(Brick’s grave is in Waverley Cemetery. It is opposite 123 Boundary st – – in the same row as a prominent angel. She is in the same grave of Charles Amos Messenger.)
Here is her story from the Funeral Booklet issued by her sons.
After my birth we moved to Batlow N.S.W. where dad opened up a barber shop and snooker room, and would take the odd bet on the side. I grew up with a younger sister“Peggy”, and brother“William”. I went to the local Convent School, and worked at the local newsagent and Post Office on the switchboard.
When I came to Sydney I tried to get a job at the GPO, so as to use my skills that I learnt at home in the Post Office. Unfortunately there were not any positions available, so I went to work in the clothing department at Anthony Hordens. During the Second World War I gained a position with the GPO and was sent up to Katoomba to work. I was tasked with working on a switchboard connecting Australia, to overseas sites. After the War, I was moved back down to Sydney, and worked at the GPO in Martin Place, on the International Desk.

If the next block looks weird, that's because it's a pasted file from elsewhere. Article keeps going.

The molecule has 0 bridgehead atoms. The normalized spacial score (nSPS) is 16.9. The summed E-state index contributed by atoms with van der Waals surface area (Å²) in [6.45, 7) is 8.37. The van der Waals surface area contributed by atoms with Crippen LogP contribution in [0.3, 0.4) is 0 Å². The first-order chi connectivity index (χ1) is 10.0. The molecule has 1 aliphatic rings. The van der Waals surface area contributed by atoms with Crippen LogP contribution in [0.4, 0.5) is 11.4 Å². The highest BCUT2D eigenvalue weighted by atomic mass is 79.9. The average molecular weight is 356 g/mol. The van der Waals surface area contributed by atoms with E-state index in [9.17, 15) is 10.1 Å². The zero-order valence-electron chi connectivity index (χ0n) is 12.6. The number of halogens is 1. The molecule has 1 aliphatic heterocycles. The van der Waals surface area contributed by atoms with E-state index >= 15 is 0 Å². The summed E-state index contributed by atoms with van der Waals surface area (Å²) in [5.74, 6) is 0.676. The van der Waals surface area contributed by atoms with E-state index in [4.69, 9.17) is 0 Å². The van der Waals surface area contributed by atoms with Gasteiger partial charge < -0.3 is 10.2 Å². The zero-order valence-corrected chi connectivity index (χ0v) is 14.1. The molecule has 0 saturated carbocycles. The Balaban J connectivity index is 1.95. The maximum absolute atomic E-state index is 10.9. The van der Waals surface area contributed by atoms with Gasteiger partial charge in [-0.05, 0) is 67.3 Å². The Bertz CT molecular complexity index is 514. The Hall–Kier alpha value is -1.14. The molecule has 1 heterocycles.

My cousin Myee “Toppy”, and her Husband Eric Hargraves, put me up at their place at Sunnyside St Gladesville. From there, ever Sunday I went to Villa Maria Hunters Hill. It became my favourite church.
Now, while I was working in Martin Place one of my co-workers said he knew someone who had a boat, and would a bunch of us like to go for a trip on Sydney Harbour. I agreed to go, and it just happened to be 1st April. When we got on the boat I sat in front of the man driving the boat. I later found out it was called a wheel house. While sitting there, the man driving the boat, reached over and scratched my head, I thought how cheeky he was. Later, I found out that when he got home, he told his parents, that he had just met the girl that he was going to marry. His name was Englebert Charles Messenger,“Boy”. He never did not really like the name Englebert. On the 23rd May 1953, at Villa Maria, Hunters Hill, we were married.